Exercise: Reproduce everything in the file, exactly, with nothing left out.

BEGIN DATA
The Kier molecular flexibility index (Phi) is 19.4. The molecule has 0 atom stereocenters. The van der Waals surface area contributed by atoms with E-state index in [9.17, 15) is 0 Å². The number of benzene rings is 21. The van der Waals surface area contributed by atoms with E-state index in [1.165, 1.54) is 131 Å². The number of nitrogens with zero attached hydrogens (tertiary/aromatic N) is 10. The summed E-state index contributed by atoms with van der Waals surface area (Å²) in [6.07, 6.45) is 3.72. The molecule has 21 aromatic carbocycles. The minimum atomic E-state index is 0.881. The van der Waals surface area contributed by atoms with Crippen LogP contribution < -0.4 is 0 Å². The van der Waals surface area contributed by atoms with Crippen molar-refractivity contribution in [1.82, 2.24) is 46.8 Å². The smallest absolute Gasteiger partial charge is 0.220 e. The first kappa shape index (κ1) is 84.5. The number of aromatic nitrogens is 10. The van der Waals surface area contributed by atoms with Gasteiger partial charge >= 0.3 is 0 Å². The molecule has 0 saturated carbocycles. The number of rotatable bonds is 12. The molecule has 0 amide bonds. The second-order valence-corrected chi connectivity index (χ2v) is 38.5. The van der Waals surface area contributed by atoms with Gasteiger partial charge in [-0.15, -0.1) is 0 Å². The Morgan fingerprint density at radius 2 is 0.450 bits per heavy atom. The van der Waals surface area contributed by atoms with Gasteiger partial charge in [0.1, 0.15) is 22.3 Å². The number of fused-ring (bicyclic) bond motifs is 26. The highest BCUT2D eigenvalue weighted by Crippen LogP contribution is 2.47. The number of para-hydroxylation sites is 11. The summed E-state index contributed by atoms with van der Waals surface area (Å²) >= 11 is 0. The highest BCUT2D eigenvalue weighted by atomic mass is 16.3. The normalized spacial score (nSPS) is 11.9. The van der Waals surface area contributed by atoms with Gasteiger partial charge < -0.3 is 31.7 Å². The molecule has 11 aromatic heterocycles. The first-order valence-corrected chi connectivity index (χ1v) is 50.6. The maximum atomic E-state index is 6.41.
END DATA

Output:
The Kier molecular flexibility index (Phi) is 19.4. The molecule has 0 atom stereocenters. The van der Waals surface area contributed by atoms with E-state index in [9.17, 15) is 0 Å². The number of benzene rings is 21. The van der Waals surface area contributed by atoms with E-state index in [1.165, 1.54) is 131 Å². The number of nitrogens with zero attached hydrogens (tertiary/aromatic N) is 10. The summed E-state index contributed by atoms with van der Waals surface area (Å²) in [6.07, 6.45) is 3.72. The molecule has 21 aromatic carbocycles. The minimum atomic E-state index is 0.881. The van der Waals surface area contributed by atoms with Crippen LogP contribution < -0.4 is 0 Å². The van der Waals surface area contributed by atoms with Crippen molar-refractivity contribution in [1.82, 2.24) is 46.8 Å². The smallest absolute Gasteiger partial charge is 0.220 e. The first kappa shape index (κ1) is 84.5. The number of aromatic nitrogens is 10. The van der Waals surface area contributed by atoms with Gasteiger partial charge >= 0.3 is 0 Å². The molecule has 0 saturated carbocycles. The number of rotatable bonds is 12. The molecule has 0 amide bonds. The second-order valence-corrected chi connectivity index (χ2v) is 38.5. The van der Waals surface area contributed by atoms with Gasteiger partial charge in [-0.15, -0.1) is 0 Å². The Morgan fingerprint density at radius 2 is 0.450 bits per heavy atom. The van der Waals surface area contributed by atoms with Gasteiger partial charge in [0.1, 0.15) is 22.3 Å². The number of fused-ring (bicyclic) bond motifs is 26. The highest BCUT2D eigenvalue weighted by Crippen LogP contribution is 2.47. The number of para-hydroxylation sites is 11. The summed E-state index contributed by atoms with van der Waals surface area (Å²) >= 11 is 0. The highest BCUT2D eigenvalue weighted by atomic mass is 16.3. The normalized spacial score (nSPS) is 11.9. The van der Waals surface area contributed by atoms with Gasteiger partial charge < -0.3 is 31.7 Å². The molecule has 11 aromatic heterocycles. The first-order valence-corrected chi connectivity index (χ1v) is 50.6. The maximum atomic E-state index is 6.41.